FREE LECTURE: Special Guest Lectures and Panel Discussion
|Special Guest Lectures and Panel Discussion : Inactivity, Exercise and Cardiovascular System
"Vascular effects of physical (in)activity and insulin resistance: Mechanisms and implications" - Dr. Jaume Padilla is currently an Associate Professor in the Department of Nutrition and Exercise Physiology and investigator at the Dalton Cardiovascular Research Center at the University of Missouri. His laboratory focuses on understanding the physiological and molecular mechanisms by which inactivity, obesity, and type 2 diabetes lead to an increased risk for vascular dysfunction and disease. Dr. Padilla’s research is integrative and incorporates in vitro cell and tissue culture models and studies in mice, pigs, and human patients, thus highlighting the translational nature of his work. His seminar will summarize some of his recent work related to mechanisms contributing to vascular insulin resistance and dysfunction in obesity and type 2 diabetes as well as describe the deleterious vascular consequences of excess inactivity and sitting.
"Training your arteries, vascular function with exercise training in healthy and clinical populations" - Maureen J MacDonald received her Honours BSc in Chemistry from Acadia University, Canada, in 1991 and her MSc (1993) and PhD (1998) in Kinesiology from the University of Waterloo, Canada. After post-doctoral research fellowships at the University of British Columbia and the University of Western Ontario she started her academic career as a faculty member at Wilfrid Laurier University. Since 2000 she has been a faculty member in the Department of Kinesiology at McMaster University, Hamilton, Canada, where she is a full professor and is the Dean of Science. Dr. MacDonald the director of the Vascular Dynamics Laboratory and is an active member of the Exercise Metabolism Research Group in the Department of Kinesiology at McMaster. Her research interests are in the area of exercise physiology with specialization in the application of ultrasound techniques to the assessment of the peripheral blood vessels. Most recently, together with her research team, she has been examining the impact of high intensity interval training on the blood vessels and heart in individuals with coronary artery disease and the use of heat therapy as an alternative to exercise training. She has directly supervised over 100 undergraduate and graduate students since her appointment in 2000 and was recently awarded the Canadian Society for Exercise Physiology Mentorship award in October 2018. Dr. MacDonald has been continually funded by The Natural Sciences and Engineering Council of Canada since 2001, and currently is also funded by Canadian Institutes for Health Research and the Heart and Stroke Foundation of Canada. Dr. MacDonald is a member of the Canadian Society for Exercise Physiology, the American College of Sports Medicine, the American Physiological Society and the European College of Sports Science and. Two research leaves at Stanford University (July 2006-June 2007) and Loughborough University (July 2013-June 2014) provided Dr. MacDonald with international academic exposure and fostered lasting international research collaborations. She teaches a weekly high intensity interval training spinning class in the McMaster Fitness Facility and spends most of her free time at the arena watching her boys play hockey.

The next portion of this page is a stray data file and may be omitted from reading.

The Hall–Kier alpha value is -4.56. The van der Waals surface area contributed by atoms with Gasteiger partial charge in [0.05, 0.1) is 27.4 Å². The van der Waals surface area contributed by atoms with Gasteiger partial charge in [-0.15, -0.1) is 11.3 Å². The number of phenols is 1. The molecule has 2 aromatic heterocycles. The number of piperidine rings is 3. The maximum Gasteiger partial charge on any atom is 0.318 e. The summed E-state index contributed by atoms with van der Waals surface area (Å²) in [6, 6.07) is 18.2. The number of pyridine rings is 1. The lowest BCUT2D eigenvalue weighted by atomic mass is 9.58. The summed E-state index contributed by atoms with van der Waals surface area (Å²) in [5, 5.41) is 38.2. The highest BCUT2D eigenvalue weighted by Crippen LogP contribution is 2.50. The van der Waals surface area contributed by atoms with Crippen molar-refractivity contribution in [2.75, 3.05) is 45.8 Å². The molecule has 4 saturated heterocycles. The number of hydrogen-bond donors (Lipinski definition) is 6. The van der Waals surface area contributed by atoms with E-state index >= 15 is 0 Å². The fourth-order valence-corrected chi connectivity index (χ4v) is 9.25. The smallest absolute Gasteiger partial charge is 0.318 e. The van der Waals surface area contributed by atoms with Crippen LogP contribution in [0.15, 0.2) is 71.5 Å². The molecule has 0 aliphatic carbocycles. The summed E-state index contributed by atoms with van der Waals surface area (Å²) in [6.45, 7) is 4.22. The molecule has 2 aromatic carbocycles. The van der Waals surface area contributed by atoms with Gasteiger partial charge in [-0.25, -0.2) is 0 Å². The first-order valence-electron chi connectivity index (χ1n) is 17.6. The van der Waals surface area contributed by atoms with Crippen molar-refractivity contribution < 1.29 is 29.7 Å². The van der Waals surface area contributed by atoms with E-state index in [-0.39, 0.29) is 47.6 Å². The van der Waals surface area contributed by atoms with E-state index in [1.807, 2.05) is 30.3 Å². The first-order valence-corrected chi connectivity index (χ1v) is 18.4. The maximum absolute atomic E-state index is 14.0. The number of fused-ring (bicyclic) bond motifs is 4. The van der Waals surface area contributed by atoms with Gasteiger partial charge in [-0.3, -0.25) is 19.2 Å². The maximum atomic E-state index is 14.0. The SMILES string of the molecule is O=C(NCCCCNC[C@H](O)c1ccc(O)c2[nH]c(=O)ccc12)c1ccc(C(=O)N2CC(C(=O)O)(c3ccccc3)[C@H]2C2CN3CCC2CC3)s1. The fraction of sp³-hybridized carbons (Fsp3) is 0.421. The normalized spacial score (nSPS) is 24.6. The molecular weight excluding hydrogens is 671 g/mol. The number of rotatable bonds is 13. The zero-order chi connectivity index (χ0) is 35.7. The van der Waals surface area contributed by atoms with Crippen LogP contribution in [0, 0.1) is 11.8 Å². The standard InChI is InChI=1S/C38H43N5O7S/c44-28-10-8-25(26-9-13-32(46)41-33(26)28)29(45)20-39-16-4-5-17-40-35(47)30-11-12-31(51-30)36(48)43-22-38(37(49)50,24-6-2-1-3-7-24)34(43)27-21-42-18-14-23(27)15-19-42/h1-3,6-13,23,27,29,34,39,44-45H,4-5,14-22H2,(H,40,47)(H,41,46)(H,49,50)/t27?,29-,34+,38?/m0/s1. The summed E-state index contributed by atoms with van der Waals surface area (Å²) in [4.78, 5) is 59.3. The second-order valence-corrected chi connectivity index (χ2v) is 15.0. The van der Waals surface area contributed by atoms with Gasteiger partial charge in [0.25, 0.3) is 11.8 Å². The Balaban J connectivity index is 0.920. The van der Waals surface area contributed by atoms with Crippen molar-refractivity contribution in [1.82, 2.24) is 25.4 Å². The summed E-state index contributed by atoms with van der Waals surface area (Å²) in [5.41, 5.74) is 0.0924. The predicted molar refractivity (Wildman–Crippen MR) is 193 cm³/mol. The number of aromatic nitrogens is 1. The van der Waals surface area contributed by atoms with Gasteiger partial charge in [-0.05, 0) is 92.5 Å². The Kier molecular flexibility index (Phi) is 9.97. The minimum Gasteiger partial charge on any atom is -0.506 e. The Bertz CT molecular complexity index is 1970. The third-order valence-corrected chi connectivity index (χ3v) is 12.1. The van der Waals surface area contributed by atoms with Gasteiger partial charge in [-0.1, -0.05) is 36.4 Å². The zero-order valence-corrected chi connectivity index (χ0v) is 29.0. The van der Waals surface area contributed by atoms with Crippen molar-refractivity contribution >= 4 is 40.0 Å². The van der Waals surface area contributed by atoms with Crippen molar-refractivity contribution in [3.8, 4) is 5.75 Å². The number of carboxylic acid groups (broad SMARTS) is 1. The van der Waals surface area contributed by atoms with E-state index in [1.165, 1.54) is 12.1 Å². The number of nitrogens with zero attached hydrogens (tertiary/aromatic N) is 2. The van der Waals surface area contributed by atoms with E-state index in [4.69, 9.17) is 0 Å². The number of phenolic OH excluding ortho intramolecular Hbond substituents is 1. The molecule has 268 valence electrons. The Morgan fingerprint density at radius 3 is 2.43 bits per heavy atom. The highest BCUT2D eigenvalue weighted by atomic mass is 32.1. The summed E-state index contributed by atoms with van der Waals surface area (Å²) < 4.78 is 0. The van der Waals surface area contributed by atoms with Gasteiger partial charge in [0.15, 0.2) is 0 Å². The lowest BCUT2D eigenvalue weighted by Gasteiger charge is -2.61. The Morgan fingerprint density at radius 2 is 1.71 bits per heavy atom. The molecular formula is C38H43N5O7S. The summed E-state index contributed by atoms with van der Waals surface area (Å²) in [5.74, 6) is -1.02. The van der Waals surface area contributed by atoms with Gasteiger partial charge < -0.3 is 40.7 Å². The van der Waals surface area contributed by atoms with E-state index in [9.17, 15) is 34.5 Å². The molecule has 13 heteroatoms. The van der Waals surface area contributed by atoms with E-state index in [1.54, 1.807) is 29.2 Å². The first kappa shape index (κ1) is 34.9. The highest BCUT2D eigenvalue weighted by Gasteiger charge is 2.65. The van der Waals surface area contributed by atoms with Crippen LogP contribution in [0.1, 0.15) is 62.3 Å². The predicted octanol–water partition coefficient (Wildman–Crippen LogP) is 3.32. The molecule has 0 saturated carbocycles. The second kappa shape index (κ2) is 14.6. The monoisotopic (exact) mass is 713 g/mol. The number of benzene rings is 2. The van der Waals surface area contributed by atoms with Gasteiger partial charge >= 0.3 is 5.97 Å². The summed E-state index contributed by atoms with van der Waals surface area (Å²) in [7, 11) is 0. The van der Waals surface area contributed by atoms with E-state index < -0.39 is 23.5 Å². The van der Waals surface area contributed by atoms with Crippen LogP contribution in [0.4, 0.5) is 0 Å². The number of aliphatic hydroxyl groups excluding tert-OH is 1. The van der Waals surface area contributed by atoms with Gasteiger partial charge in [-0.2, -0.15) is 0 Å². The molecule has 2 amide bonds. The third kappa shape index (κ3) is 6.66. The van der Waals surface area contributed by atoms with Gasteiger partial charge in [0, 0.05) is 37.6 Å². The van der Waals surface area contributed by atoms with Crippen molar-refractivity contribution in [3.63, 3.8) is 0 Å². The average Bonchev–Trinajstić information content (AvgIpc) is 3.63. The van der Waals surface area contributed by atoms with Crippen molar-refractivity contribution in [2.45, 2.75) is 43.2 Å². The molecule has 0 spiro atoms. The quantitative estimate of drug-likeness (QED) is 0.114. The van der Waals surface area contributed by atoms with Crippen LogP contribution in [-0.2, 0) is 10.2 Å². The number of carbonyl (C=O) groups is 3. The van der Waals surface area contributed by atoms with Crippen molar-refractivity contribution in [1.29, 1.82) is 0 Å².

Panel Discussion 2:00-2:30 with Professor David Dunstan PhD
David is Head of the Physical Activity laboratory at the Baker Heart and Diabetes Institute in Melbourne and is an NHMRC Senior Research Fellow and Baker Fellow. He also holds the position of Professor within the Behaviour, Environment and Cognition Research Program at the Mary MacKillop Institute for Health Research, Australian Catholic University. His research program encompasses the interdisciplinary cross-talk and integration of observational, experimental, mechanistic and intervention evidence on the role of sedentary behaviour and physical activity in the prevention and management of chronic diseases. He has published over 260 peer reviewed papers and in 2018 was included in the Clarivate list of the 1% of the most highly cited researchers globally. Over the past 15 years David has had extensive media interest in his research including interviews with National Public Radio, Wall Street Journal, CNN, The Economist, New Scientist, the New York Times and the LA Times.
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